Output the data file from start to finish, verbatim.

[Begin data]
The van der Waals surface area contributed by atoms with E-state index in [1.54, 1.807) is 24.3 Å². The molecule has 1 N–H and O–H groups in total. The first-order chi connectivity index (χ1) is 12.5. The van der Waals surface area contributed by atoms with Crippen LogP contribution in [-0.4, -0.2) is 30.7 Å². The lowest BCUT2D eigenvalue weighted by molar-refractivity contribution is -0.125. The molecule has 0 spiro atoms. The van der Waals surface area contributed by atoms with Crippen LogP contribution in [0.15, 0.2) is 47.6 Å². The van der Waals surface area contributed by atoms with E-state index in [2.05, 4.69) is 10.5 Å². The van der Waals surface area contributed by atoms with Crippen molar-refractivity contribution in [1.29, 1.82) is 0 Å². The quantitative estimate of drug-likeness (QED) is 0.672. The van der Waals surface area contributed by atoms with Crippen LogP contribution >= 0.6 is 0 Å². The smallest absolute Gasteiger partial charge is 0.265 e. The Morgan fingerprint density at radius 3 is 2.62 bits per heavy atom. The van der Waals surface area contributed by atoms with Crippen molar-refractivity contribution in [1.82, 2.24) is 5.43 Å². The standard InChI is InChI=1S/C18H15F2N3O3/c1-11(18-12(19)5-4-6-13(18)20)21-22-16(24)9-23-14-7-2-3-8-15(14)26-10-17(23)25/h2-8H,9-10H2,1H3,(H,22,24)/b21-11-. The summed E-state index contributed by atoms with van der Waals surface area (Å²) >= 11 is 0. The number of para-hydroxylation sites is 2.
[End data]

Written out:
The van der Waals surface area contributed by atoms with E-state index in [1.54, 1.807) is 24.3 Å². The molecule has 1 N–H and O–H groups in total. The first-order chi connectivity index (χ1) is 12.5. The van der Waals surface area contributed by atoms with Crippen LogP contribution in [-0.4, -0.2) is 30.7 Å². The lowest BCUT2D eigenvalue weighted by molar-refractivity contribution is -0.125. The molecule has 0 spiro atoms. The van der Waals surface area contributed by atoms with Crippen LogP contribution in [0.15, 0.2) is 47.6 Å². The van der Waals surface area contributed by atoms with E-state index in [2.05, 4.69) is 10.5 Å². The van der Waals surface area contributed by atoms with Crippen molar-refractivity contribution in [1.29, 1.82) is 0 Å². The quantitative estimate of drug-likeness (QED) is 0.672. The van der Waals surface area contributed by atoms with Crippen LogP contribution >= 0.6 is 0 Å². The smallest absolute Gasteiger partial charge is 0.265 e. The Morgan fingerprint density at radius 3 is 2.62 bits per heavy atom. The van der Waals surface area contributed by atoms with Crippen molar-refractivity contribution in [1.82, 2.24) is 5.43 Å². The standard InChI is InChI=1S/C18H15F2N3O3/c1-11(18-12(19)5-4-6-13(18)20)21-22-16(24)9-23-14-7-2-3-8-15(14)26-10-17(23)25/h2-8H,9-10H2,1H3,(H,22,24)/b21-11-. The summed E-state index contributed by atoms with van der Waals surface area (Å²) >= 11 is 0. The number of para-hydroxylation sites is 2.